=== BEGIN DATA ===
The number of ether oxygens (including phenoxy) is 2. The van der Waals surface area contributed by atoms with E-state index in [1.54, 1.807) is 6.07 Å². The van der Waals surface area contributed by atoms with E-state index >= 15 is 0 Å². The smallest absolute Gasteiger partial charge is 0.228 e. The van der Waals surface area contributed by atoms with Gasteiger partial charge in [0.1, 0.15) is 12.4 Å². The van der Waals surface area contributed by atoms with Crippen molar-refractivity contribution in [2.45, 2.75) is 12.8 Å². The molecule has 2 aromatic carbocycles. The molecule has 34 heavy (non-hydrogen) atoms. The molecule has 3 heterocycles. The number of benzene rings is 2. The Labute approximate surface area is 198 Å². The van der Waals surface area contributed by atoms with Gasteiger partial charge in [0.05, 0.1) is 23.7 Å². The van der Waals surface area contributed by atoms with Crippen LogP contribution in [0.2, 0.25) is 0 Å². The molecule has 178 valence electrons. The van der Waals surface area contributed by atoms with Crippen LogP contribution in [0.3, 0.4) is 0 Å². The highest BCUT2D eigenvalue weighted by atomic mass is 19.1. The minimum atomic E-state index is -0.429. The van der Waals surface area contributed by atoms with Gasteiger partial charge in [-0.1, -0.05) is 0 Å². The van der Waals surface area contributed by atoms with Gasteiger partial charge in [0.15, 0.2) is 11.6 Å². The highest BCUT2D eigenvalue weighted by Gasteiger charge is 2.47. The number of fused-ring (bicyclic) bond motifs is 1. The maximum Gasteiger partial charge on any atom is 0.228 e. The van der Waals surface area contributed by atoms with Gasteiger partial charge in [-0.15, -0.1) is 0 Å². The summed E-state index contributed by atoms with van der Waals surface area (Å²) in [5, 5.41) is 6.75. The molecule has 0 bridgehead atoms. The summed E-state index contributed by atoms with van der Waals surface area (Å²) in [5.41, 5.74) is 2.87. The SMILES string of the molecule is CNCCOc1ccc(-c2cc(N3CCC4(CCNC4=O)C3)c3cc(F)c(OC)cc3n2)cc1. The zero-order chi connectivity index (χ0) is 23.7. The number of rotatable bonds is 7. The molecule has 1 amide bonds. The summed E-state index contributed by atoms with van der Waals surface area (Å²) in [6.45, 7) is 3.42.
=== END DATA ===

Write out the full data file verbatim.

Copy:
The number of ether oxygens (including phenoxy) is 2. The van der Waals surface area contributed by atoms with E-state index in [1.54, 1.807) is 6.07 Å². The van der Waals surface area contributed by atoms with E-state index >= 15 is 0 Å². The smallest absolute Gasteiger partial charge is 0.228 e. The van der Waals surface area contributed by atoms with Gasteiger partial charge in [0.1, 0.15) is 12.4 Å². The van der Waals surface area contributed by atoms with Crippen molar-refractivity contribution in [2.45, 2.75) is 12.8 Å². The molecule has 2 aromatic carbocycles. The molecule has 34 heavy (non-hydrogen) atoms. The molecule has 3 heterocycles. The number of benzene rings is 2. The Labute approximate surface area is 198 Å². The van der Waals surface area contributed by atoms with Gasteiger partial charge in [0.05, 0.1) is 23.7 Å². The van der Waals surface area contributed by atoms with Crippen LogP contribution in [0.2, 0.25) is 0 Å². The molecule has 178 valence electrons. The van der Waals surface area contributed by atoms with Crippen LogP contribution in [0.3, 0.4) is 0 Å². The highest BCUT2D eigenvalue weighted by atomic mass is 19.1. The minimum atomic E-state index is -0.429. The van der Waals surface area contributed by atoms with Gasteiger partial charge in [-0.1, -0.05) is 0 Å². The van der Waals surface area contributed by atoms with Gasteiger partial charge in [0.15, 0.2) is 11.6 Å². The highest BCUT2D eigenvalue weighted by Gasteiger charge is 2.47. The number of fused-ring (bicyclic) bond motifs is 1. The maximum Gasteiger partial charge on any atom is 0.228 e. The van der Waals surface area contributed by atoms with Gasteiger partial charge in [-0.15, -0.1) is 0 Å². The summed E-state index contributed by atoms with van der Waals surface area (Å²) in [5, 5.41) is 6.75. The molecule has 0 bridgehead atoms. The summed E-state index contributed by atoms with van der Waals surface area (Å²) in [5.41, 5.74) is 2.87. The SMILES string of the molecule is CNCCOc1ccc(-c2cc(N3CCC4(CCNC4=O)C3)c3cc(F)c(OC)cc3n2)cc1. The zero-order chi connectivity index (χ0) is 23.7. The number of rotatable bonds is 7. The molecule has 1 amide bonds. The summed E-state index contributed by atoms with van der Waals surface area (Å²) in [6.45, 7) is 3.42.